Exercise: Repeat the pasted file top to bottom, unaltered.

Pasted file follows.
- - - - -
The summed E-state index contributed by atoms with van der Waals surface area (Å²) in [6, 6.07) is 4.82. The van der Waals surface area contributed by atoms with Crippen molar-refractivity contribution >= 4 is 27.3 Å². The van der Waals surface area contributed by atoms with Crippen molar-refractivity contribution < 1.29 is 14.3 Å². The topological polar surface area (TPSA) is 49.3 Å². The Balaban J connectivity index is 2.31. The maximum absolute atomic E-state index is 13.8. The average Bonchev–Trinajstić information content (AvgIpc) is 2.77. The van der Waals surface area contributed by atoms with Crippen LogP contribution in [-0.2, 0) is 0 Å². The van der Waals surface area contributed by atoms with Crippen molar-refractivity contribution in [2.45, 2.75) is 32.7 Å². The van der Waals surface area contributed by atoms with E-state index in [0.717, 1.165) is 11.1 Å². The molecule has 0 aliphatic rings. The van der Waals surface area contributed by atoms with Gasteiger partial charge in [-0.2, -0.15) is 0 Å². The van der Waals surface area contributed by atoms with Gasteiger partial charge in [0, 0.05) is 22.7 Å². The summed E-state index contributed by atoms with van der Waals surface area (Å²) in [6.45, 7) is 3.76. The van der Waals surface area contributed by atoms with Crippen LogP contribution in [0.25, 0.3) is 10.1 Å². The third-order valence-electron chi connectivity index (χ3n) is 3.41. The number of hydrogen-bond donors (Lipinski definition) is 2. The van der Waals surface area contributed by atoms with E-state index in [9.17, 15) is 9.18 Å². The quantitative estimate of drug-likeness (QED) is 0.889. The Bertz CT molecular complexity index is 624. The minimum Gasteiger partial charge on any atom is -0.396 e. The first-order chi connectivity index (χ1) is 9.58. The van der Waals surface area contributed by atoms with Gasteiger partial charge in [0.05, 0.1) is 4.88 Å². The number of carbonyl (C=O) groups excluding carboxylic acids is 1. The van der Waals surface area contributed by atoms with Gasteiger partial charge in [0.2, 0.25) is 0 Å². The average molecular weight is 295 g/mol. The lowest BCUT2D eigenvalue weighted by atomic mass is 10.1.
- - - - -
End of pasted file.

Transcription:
The summed E-state index contributed by atoms with van der Waals surface area (Å²) in [6, 6.07) is 4.82. The van der Waals surface area contributed by atoms with Crippen molar-refractivity contribution >= 4 is 27.3 Å². The van der Waals surface area contributed by atoms with Crippen molar-refractivity contribution < 1.29 is 14.3 Å². The topological polar surface area (TPSA) is 49.3 Å². The Balaban J connectivity index is 2.31. The maximum absolute atomic E-state index is 13.8. The average Bonchev–Trinajstić information content (AvgIpc) is 2.77. The van der Waals surface area contributed by atoms with Crippen LogP contribution in [-0.2, 0) is 0 Å². The van der Waals surface area contributed by atoms with Crippen molar-refractivity contribution in [2.45, 2.75) is 32.7 Å². The van der Waals surface area contributed by atoms with E-state index in [0.717, 1.165) is 11.1 Å². The molecule has 0 aliphatic rings. The van der Waals surface area contributed by atoms with Gasteiger partial charge in [-0.2, -0.15) is 0 Å². The van der Waals surface area contributed by atoms with Gasteiger partial charge in [0, 0.05) is 22.7 Å². The summed E-state index contributed by atoms with van der Waals surface area (Å²) in [6.45, 7) is 3.76. The van der Waals surface area contributed by atoms with Crippen LogP contribution in [0.25, 0.3) is 10.1 Å². The third-order valence-electron chi connectivity index (χ3n) is 3.41. The number of hydrogen-bond donors (Lipinski definition) is 2. The van der Waals surface area contributed by atoms with E-state index in [9.17, 15) is 9.18 Å². The quantitative estimate of drug-likeness (QED) is 0.889. The Bertz CT molecular complexity index is 624. The minimum Gasteiger partial charge on any atom is -0.396 e. The first-order chi connectivity index (χ1) is 9.58. The van der Waals surface area contributed by atoms with Gasteiger partial charge in [0.05, 0.1) is 4.88 Å². The number of carbonyl (C=O) groups excluding carboxylic acids is 1. The van der Waals surface area contributed by atoms with Gasteiger partial charge in [0.2, 0.25) is 0 Å². The average molecular weight is 295 g/mol. The lowest BCUT2D eigenvalue weighted by atomic mass is 10.1.